Weekly report from MP Jay Hill
Doing the right thing draws fire
In the political world, if you’re not “taking heat” for anything, chances are you’re not making the tough decisions.
A couple of weeks ago, I noted that our Conservative Government’s decision to end the practice of threatening Canadians with fines and prison for not filling out the long-form census was drawing criticism from some. Yet I firmly believe it is the right thing to do and is consistent with the views of my constituents going back to when I first became your MP.
This week, our Government was under fire, at least in the mainstream media, for two other recent decisions that I also believe reflect the values of my constituents. You be the judge….
First, a petition and protest campaign has been launched against the federal government regarding the pending deportation of a Somalian man.
A declaration by immigration officials that
His supporters argue that sending him back to a country he doesn’t know, where he has no relatives or familiarity with the culture amounts to a ‘death sentence’ given the civil unrest in Somalia.
On the surface the government may seem ‘callous’ in its insistence that he be deported from
He was convicted of assault causing bodily harm and obstructing a police officer in 2002 and incurred another obstruction conviction in 2004. In 2006, immigration officials warned him to curb his criminal activities or he could face deportation. Yet he was subsequently convicted of aggravated assault after severely beating a young woman.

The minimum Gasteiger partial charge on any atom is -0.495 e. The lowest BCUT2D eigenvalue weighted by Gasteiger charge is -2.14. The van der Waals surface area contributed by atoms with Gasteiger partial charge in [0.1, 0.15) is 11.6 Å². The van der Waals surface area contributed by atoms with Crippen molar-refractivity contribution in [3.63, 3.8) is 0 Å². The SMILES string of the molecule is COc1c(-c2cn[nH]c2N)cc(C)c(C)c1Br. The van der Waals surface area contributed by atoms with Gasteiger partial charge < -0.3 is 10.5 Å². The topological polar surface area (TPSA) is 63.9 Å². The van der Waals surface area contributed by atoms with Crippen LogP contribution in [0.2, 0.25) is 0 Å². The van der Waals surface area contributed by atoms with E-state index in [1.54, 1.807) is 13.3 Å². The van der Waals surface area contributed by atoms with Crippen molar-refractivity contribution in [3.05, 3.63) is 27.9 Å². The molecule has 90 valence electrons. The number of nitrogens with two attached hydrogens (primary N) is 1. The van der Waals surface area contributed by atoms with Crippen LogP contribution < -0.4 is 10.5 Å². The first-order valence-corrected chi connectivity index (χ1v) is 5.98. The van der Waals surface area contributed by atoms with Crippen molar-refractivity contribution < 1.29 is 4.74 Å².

Someone should ask the that young woman who was left with permanent injuries from her beating by Ali whether or not she feels sympathy for him as he faces deportation.
Our Government also came under fire this week for the decision to close
The prison farms comprise but one of the programs designed to help federal inmates learn job skills to better prepare them to become contributing members of society upon release from prison – in this case agricultural skills. And while it’s true that some of the produce from these six farms across the country was being used to supplement prison meals, the program was losing about $4-million a year.
Just as significant, preparing convicts for employment opportunities in the beleaguered agriculture sector is not a sound investment of tax dollars. Just ask struggling farm families across this nation whether they want the federal government to continue wasting $4-million a year on these prison farms.
True leadership isn’t about avoiding criticism on the evening newscast …it’s about doing the right thing!